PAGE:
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HMRC internal manual

Capital Gains Manual

Hire purchase: multiple agreements: challenging transactions

Where you need to consider the tests will be in any case where:

  • if the documents are looked at separately, they produce one tax result


  • if the documents can be taken together, they form a single composite transaction which produces a different result which may be less advantageous. An example of this can be found below.

You need to make sure that you obtain ALL the documentation before agreeing that you have a series of transactions where this would result in a tax advantage for one party or the other.

These instructions take you through an example which gives you some idea of the sort of tax advantage that can be achieved.


Example of multiple agreements which provide a tax advantage

A sale and leaseback agreement is treated as a part disposal of an asset, TCGA92/S42 (2), see CG70774.

An asset is not disposed of under an option agreement until the option is exercised, TCGA92/S144, see CG12300+.

The example looks at what can happen when these two situations are combined to produce a tax advantage.


X Ltd owns an asset and disposes of it to Z PLC under a sale and leaseback agreement. At the same time, Z and X enter into an option agreement which allows X to repurchase the asset at the end of the lease period.

This type of agreement is commonly entered into as a form of financing arrangement. It provides the vendor (X) with finance at the outset, allows X continued use of the asset and the opportunity to repurchase the asset at the end of the lease.

So far as Z is concerned, it provides a guaranteed stream of income and an asset which can be sold either to X, if the option is exercised, or someone else, if it is not. However, it can also provide X with a tax advantage.

In this type of case, there will normally be either two or three separate agreements. There will be:

  • a sale agreement*
  • a leaseback agreement*


  • an option agreement.

*These may well be in the same agreement.

Under the rules for sale and leaseback, when the asset is sold, X is treated as making a part disposal. In arriving at X’s gain or loss, A in the A/A+ B computation is the actual disposal consideration while B is the value of X’s retained interest. Z has acquired the asset subject to X’s retained interest.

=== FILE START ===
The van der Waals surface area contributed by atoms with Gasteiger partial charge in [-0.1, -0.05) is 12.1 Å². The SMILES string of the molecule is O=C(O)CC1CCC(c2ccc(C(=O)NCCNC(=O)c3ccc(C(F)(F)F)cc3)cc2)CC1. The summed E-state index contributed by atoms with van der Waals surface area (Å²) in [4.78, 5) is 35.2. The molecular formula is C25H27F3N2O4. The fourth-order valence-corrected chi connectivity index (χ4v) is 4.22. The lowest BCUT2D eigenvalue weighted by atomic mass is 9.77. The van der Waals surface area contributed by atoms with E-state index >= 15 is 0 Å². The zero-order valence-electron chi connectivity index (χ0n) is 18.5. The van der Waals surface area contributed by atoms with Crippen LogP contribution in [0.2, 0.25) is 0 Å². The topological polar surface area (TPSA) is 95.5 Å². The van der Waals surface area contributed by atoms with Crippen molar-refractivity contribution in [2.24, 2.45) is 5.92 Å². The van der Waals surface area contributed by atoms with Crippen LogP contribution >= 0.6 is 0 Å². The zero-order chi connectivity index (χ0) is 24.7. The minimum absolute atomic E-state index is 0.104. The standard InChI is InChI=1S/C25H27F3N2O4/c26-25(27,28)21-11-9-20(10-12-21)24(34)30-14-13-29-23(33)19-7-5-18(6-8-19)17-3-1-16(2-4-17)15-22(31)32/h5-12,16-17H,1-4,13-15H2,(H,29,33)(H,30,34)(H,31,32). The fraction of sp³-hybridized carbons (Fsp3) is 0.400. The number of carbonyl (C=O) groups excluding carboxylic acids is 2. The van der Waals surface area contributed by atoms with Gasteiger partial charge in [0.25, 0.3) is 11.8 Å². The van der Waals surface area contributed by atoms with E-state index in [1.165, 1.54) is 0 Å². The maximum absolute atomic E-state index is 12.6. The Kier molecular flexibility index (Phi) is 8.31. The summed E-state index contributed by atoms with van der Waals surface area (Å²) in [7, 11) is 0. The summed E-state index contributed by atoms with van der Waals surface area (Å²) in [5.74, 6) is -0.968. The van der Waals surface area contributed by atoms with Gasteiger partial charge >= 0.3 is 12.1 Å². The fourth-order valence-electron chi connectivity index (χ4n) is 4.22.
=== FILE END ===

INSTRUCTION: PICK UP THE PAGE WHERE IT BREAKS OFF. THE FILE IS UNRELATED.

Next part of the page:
Under the rules for options, Z will not dispose of its interest in the asset until X exercises the option at the end of the lease period. If, as was the case in the examples we have seen, the original part disposal enabled X to claim a relief or exemption, X has gained a tax advantage.

Linking the agreements

To deny X its tax advantage, you have to be able, using the tests which CG12880 tells you about, to link:

  • the sale agreement


  • the leaseback agreement


  • the repurchase agreement.

If you can do this, then these are treated as a single composite transaction.

Treating the transactions as a composite means that the vendor, X, retains beneficial ownership of the asset throughout the period between the original sale and the repurchase. As Capital Gains Tax is based on beneficial ownership, see CG10720, this means that X never disposed of the asset for Capital Gains Tax purposes. The fact that legal ownership may have passed during this period does not mean that a disposal has taken place. X cannot, therefore, have the advantage of the claimed loss.

Option lapses

In the example, it was assumed that X exercised its option and repurchased the asset. It has, therefore, gained a tax advantage at perhaps little or no cost since many of these arrangements deduct the leasing fees from the repurchase price. However, if X had not taken up the option to repurchase or if this had lapsed, it would still be treated as having made a part disposal of the asset at the date of the original agreement.


Since the consequences of a series of agreements may not become apparent for some time, you should always make any necessary Capital Gains Tax assessment at the outset. Where a loss arises, see CG15800+.